May 26, 2018
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Brewer to hold last school reuse meeting Tuesday

By Nok-Noi Ricker, BDN Staff


BREWER, Maine — An ad hoc committee has been collecting public input for the last several months about what should be done with the four schools that will be vacated at the end of the school year, and the committee’s last public meeting is 6 p.m. Tuesday at City Hall.

“We’re going to go over the suggestions we’ve received” and will come up with a list of “what the committee thinks are the most desirable,” City Councilor Arthur “Archie” Verow, who chairs the ad hoc panel, said Monday.

The committee has been tasked with evaluating the properties, talking to residents about what they want to do with them and considering proposals for redevelopment, he said.

The new pre-kindergarten through eighth-grade Brewer Community School on Parkway South is scheduled to open in the fall and will replace Capri Street School, State Street School, Washington Street School and Brewer Middle School, all of which were built between 1925 and 1962.

Once the schools are empty, they will be turned over to the city. City councilors have asked that the ad hoc committee present its findings at the May council meeting.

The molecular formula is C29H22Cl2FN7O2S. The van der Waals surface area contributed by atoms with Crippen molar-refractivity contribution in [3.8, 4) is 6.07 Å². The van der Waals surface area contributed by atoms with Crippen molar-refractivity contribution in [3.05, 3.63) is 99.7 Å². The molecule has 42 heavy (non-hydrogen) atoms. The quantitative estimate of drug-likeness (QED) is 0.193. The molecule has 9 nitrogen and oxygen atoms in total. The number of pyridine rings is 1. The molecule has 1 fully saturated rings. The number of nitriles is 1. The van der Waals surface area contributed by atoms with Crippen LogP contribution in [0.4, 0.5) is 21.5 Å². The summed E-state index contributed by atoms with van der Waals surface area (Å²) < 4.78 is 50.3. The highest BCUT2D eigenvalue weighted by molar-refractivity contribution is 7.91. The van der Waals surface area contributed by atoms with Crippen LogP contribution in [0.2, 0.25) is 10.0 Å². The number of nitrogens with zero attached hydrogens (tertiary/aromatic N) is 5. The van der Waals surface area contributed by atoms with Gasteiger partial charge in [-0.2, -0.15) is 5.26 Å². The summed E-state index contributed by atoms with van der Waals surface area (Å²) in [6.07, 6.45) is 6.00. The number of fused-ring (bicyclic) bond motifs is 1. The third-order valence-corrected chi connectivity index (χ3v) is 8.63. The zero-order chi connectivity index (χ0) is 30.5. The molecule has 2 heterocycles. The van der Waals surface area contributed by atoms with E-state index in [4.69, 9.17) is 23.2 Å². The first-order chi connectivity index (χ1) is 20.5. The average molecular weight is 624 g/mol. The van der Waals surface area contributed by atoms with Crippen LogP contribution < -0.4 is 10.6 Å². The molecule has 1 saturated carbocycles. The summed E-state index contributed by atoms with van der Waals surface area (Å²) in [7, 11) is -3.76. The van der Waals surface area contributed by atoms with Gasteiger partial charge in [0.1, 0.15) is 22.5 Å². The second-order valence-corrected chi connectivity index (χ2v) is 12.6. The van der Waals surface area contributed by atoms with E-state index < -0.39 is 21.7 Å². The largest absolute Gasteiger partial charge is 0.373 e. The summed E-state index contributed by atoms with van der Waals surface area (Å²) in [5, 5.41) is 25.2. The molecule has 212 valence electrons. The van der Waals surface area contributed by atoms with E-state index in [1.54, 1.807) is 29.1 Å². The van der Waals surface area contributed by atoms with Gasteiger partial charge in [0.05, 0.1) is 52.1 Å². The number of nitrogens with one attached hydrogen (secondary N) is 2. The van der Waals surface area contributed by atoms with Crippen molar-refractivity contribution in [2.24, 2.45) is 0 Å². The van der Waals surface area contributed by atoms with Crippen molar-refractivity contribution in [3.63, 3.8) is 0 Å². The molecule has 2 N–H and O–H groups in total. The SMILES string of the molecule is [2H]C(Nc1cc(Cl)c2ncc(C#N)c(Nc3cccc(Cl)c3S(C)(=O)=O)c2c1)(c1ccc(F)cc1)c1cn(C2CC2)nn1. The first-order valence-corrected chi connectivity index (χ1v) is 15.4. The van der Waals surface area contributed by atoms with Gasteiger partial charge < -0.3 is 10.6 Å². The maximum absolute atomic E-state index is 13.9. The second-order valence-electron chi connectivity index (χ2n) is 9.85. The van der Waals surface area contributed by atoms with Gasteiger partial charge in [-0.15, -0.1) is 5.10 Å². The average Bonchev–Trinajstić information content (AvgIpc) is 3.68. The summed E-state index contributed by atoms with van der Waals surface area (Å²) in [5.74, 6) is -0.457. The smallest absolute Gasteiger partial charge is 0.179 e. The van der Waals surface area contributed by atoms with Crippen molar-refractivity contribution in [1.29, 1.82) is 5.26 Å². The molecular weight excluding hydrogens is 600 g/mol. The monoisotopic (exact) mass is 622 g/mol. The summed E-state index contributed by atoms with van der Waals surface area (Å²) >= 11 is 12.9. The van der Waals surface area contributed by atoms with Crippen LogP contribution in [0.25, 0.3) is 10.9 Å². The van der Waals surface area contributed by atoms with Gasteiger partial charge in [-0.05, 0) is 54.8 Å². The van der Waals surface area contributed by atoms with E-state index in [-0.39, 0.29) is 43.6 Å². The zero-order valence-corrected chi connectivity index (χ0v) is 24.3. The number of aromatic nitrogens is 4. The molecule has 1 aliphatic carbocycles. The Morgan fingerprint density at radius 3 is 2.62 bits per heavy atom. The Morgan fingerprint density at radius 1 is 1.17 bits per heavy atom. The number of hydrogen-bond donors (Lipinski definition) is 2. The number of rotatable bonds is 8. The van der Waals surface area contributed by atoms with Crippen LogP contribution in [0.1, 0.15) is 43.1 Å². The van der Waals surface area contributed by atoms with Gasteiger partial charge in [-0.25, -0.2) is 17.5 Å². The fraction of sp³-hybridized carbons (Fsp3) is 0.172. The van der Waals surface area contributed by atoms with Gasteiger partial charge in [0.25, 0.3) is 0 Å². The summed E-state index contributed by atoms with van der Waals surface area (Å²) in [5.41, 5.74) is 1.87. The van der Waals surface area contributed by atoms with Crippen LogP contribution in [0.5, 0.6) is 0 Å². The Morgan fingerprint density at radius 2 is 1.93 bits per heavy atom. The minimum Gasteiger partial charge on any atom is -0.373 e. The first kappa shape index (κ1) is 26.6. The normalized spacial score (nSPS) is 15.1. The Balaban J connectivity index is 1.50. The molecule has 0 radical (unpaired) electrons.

“The council is concerned about not having the buildings sitting around idle and vacant,” Verow said. “What we’re going to do is give some general recommendations to the council, nothing specific.”

Capri Street School sits on 6.88 acres, Washington Street School on 8.18 acres, State Street School on 4.6 acres and Brewer Middle School on 0.88 acres.

The school department plans to keep the gym section of Brewer Middle School so it can be used for administrative office space and to house the Alpha Classroom, formerly the alternative Choices for Teens program. Capri Street School, which is home to the superintendent and business office, will remain in the school department’s hands until late this year to allow their new space to be renovated before they move, Verow said.

The Washington Street School site can be used only for educational and recreational purposes because it was purchased with federal land and conservation fund project funding, which limits its future uses, he said.

Verow told fellow councilors at their April meeting that the city received seven letters of interest for redeveloping the four school sites. One of the letters was from an alternative school interested in leasing or renting Capri Street School or State Street School, and the others were from commercial developers interested primarily in refurbishing State Street School or Brewer Middle School, Verow said.

The City Council has the final say over what is done with the soon-to-be-empty buildings.

“The council is anxious for the committee to issue a report” so work on redeveloping the properties can begin, Verow said.

All of the future projects will be handled through the city’s economic development office, he said.

Tuesday’s meeting will be open to the public.

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